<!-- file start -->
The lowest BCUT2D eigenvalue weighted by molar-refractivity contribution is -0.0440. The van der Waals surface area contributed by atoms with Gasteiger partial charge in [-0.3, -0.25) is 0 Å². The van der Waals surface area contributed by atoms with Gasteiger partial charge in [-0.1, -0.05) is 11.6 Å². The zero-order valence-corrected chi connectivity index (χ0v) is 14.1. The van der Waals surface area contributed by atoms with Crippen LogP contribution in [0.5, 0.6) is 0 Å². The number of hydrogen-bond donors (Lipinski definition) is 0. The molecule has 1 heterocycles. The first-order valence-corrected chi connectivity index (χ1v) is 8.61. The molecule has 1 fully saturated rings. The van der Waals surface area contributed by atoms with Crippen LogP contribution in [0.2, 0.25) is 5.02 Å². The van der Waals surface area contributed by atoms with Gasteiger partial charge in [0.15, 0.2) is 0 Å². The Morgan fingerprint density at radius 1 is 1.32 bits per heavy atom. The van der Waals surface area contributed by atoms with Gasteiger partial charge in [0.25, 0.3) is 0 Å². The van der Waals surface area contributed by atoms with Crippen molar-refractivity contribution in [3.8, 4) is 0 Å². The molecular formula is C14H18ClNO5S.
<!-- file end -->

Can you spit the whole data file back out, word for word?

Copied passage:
The lowest BCUT2D eigenvalue weighted by molar-refractivity contribution is -0.0440. The van der Waals surface area contributed by atoms with Gasteiger partial charge in [-0.3, -0.25) is 0 Å². The van der Waals surface area contributed by atoms with Gasteiger partial charge in [-0.1, -0.05) is 11.6 Å². The zero-order valence-corrected chi connectivity index (χ0v) is 14.1. The van der Waals surface area contributed by atoms with Crippen LogP contribution in [0.5, 0.6) is 0 Å². The number of hydrogen-bond donors (Lipinski definition) is 0. The molecule has 1 heterocycles. The first-order valence-corrected chi connectivity index (χ1v) is 8.61. The molecule has 1 fully saturated rings. The van der Waals surface area contributed by atoms with Crippen LogP contribution in [0.2, 0.25) is 5.02 Å². The van der Waals surface area contributed by atoms with Gasteiger partial charge in [0.15, 0.2) is 0 Å². The Morgan fingerprint density at radius 1 is 1.32 bits per heavy atom. The van der Waals surface area contributed by atoms with Gasteiger partial charge in [0.25, 0.3) is 0 Å². The van der Waals surface area contributed by atoms with Crippen molar-refractivity contribution in [3.8, 4) is 0 Å². The molecular formula is C14H18ClNO5S.